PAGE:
There is a fascinating interaction between the real and the surreal, the natural world and the otherworldly, in a 4-person show at Istvan Gallery, 1218 N Western.
On view are landscape photos by Norman artist Marvin Lee, ceramics and other works by Edmond artist Alesa Clymer, and mixed media works by Oklahoma City artists Amanda Bradway and William Struby.
Magnificent mountains provide magnificent backdrops in two superb color photographs by Lee.
Golden, sunlit trees on a hill in the foreground contrast with the cloud-shrouded and snow covered barrier of “Mt.Cook” in the first picture by Lee.
In the second Lee composition, an orange-leaved “Wanaka Tree” rises improbably out of the water in front of a majestic snowy mountain range.Other memorable Lee photos include a small, toned black-and-white study of “Doubtful Sound,” and an intriguing color picture of a long log and other weathered objects lying on the shoreline of “Ship Creek.”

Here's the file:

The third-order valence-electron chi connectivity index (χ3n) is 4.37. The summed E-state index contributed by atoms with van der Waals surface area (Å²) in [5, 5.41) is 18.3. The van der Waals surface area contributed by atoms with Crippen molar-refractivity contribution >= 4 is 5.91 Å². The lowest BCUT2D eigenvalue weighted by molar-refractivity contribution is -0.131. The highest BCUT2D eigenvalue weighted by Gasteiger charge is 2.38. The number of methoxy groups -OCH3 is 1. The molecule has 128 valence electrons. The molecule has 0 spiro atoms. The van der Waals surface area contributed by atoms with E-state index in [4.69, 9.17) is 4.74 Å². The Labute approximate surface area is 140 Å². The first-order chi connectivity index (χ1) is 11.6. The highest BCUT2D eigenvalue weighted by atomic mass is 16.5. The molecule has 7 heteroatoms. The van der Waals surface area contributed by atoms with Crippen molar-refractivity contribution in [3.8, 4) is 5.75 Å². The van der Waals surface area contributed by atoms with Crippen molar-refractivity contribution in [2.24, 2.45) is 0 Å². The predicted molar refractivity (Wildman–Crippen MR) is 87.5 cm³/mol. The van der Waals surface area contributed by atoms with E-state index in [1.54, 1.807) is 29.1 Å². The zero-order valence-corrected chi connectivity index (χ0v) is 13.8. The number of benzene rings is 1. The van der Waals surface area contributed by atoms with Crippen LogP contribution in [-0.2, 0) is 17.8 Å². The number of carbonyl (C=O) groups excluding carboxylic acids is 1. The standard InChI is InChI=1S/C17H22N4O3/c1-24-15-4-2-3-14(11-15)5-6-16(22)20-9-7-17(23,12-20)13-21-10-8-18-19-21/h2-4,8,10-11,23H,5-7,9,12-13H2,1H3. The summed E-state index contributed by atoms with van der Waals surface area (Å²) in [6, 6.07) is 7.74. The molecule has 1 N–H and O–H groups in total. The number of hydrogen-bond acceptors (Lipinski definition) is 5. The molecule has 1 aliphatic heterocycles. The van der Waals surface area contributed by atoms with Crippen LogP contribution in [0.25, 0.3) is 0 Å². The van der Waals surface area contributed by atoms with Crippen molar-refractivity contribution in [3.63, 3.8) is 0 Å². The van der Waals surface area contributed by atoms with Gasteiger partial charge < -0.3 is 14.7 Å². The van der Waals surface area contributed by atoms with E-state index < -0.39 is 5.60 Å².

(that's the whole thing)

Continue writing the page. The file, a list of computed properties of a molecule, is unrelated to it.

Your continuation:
Much more painterly and painting-like are Lee’s altered color photos, printed on canvas, of a blue and green “Rain Tree” with red leaves, and of the hilltop “Church of the Good Shepherd” under a starry sky.
Struby brings a well-honed surreal edge and sense of the absurd to his technically very well executed mixed media collage creations.
In one work by Struby, a hand holds a bird in front of part of a man’s sports coat and a woman’s bare torso, under three women whose smiles are advertisements for cleanliness, mouth freshness, and “Luster.”
In another Struby composition, a little chick looks admiringly up at a very large rooster that is not only “Alright,” but “just about the coolest thing you ever saw,” standing on one leg in front of the rising sun.